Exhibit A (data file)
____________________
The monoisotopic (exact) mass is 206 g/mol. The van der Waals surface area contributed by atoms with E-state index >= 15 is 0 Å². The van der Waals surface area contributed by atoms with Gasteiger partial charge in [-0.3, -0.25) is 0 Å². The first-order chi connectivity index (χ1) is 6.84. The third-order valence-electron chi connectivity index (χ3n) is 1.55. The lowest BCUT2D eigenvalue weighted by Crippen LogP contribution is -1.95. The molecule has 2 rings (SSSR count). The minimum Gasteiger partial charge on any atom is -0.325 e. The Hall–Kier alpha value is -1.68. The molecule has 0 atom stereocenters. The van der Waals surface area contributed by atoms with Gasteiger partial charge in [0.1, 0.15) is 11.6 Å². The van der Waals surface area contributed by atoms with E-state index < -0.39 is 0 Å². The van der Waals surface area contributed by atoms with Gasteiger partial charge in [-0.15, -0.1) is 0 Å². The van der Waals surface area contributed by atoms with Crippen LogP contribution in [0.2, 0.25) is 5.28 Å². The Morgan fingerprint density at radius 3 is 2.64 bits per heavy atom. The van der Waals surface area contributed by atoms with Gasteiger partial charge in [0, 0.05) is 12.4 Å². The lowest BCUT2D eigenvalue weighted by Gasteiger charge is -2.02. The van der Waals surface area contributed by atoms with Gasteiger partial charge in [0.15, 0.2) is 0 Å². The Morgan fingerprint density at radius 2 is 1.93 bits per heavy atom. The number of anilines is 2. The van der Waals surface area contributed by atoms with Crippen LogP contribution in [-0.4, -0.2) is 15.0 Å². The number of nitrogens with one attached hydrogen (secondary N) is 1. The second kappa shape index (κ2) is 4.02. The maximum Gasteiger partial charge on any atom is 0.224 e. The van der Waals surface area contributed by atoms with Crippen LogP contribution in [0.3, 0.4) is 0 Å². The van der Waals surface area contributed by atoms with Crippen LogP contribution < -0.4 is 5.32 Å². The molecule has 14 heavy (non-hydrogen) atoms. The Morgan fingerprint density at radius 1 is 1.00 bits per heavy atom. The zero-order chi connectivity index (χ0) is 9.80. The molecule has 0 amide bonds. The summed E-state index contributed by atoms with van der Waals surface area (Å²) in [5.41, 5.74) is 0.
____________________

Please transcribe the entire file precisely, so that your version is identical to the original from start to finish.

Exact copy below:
The monoisotopic (exact) mass is 206 g/mol. The van der Waals surface area contributed by atoms with E-state index >= 15 is 0 Å². The van der Waals surface area contributed by atoms with Gasteiger partial charge in [-0.3, -0.25) is 0 Å². The first-order chi connectivity index (χ1) is 6.84. The third-order valence-electron chi connectivity index (χ3n) is 1.55. The lowest BCUT2D eigenvalue weighted by Crippen LogP contribution is -1.95. The molecule has 2 rings (SSSR count). The minimum Gasteiger partial charge on any atom is -0.325 e. The Hall–Kier alpha value is -1.68. The molecule has 0 atom stereocenters. The van der Waals surface area contributed by atoms with Gasteiger partial charge in [0.1, 0.15) is 11.6 Å². The van der Waals surface area contributed by atoms with E-state index < -0.39 is 0 Å². The van der Waals surface area contributed by atoms with Gasteiger partial charge in [-0.15, -0.1) is 0 Å². The van der Waals surface area contributed by atoms with Crippen LogP contribution in [0.2, 0.25) is 5.28 Å². The Morgan fingerprint density at radius 3 is 2.64 bits per heavy atom. The van der Waals surface area contributed by atoms with Gasteiger partial charge in [0, 0.05) is 12.4 Å². The lowest BCUT2D eigenvalue weighted by Gasteiger charge is -2.02. The van der Waals surface area contributed by atoms with Gasteiger partial charge in [0.15, 0.2) is 0 Å². The Morgan fingerprint density at radius 2 is 1.93 bits per heavy atom. The number of anilines is 2. The van der Waals surface area contributed by atoms with Crippen LogP contribution in [-0.4, -0.2) is 15.0 Å². The number of nitrogens with one attached hydrogen (secondary N) is 1. The second kappa shape index (κ2) is 4.02. The maximum Gasteiger partial charge on any atom is 0.224 e. The van der Waals surface area contributed by atoms with Crippen LogP contribution in [0.3, 0.4) is 0 Å². The van der Waals surface area contributed by atoms with Crippen LogP contribution < -0.4 is 5.32 Å². The molecule has 14 heavy (non-hydrogen) atoms. The Morgan fingerprint density at radius 1 is 1.00 bits per heavy atom. The zero-order chi connectivity index (χ0) is 9.80. The molecule has 0 amide bonds. The summed E-state index contributed by atoms with van der Waals surface area (Å²) in [5.41, 5.74) is 0.